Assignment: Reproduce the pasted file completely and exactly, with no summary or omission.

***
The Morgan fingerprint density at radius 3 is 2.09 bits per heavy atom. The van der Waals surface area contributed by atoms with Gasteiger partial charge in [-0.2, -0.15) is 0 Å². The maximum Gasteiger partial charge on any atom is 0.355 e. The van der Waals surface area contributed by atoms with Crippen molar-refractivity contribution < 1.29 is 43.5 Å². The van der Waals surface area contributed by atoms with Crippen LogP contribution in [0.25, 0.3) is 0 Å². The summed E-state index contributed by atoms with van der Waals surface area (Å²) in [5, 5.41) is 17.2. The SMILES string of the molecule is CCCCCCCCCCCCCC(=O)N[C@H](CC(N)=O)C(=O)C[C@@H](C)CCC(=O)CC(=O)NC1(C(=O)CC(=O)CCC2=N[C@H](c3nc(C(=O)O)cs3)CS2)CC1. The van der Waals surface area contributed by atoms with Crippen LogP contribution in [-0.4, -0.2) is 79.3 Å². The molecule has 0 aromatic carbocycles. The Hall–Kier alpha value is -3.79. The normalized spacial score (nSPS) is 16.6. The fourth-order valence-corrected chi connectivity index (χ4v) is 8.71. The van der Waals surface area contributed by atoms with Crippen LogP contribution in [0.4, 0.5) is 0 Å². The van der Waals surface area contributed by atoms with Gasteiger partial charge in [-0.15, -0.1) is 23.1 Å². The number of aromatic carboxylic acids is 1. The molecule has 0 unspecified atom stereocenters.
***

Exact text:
The Morgan fingerprint density at radius 3 is 2.09 bits per heavy atom. The van der Waals surface area contributed by atoms with Gasteiger partial charge in [-0.2, -0.15) is 0 Å². The maximum Gasteiger partial charge on any atom is 0.355 e. The van der Waals surface area contributed by atoms with Crippen molar-refractivity contribution < 1.29 is 43.5 Å². The van der Waals surface area contributed by atoms with Crippen LogP contribution in [0.25, 0.3) is 0 Å². The summed E-state index contributed by atoms with van der Waals surface area (Å²) in [5, 5.41) is 17.2. The SMILES string of the molecule is CCCCCCCCCCCCCC(=O)N[C@H](CC(N)=O)C(=O)C[C@@H](C)CCC(=O)CC(=O)NC1(C(=O)CC(=O)CCC2=N[C@H](c3nc(C(=O)O)cs3)CS2)CC1. The van der Waals surface area contributed by atoms with Crippen LogP contribution in [-0.4, -0.2) is 79.3 Å². The molecule has 0 aromatic carbocycles. The Hall–Kier alpha value is -3.79. The normalized spacial score (nSPS) is 16.6. The fourth-order valence-corrected chi connectivity index (χ4v) is 8.71. The van der Waals surface area contributed by atoms with Crippen LogP contribution in [0.4, 0.5) is 0 Å². The van der Waals surface area contributed by atoms with Gasteiger partial charge in [-0.15, -0.1) is 23.1 Å². The number of aromatic carboxylic acids is 1. The molecule has 0 unspecified atom stereocenters.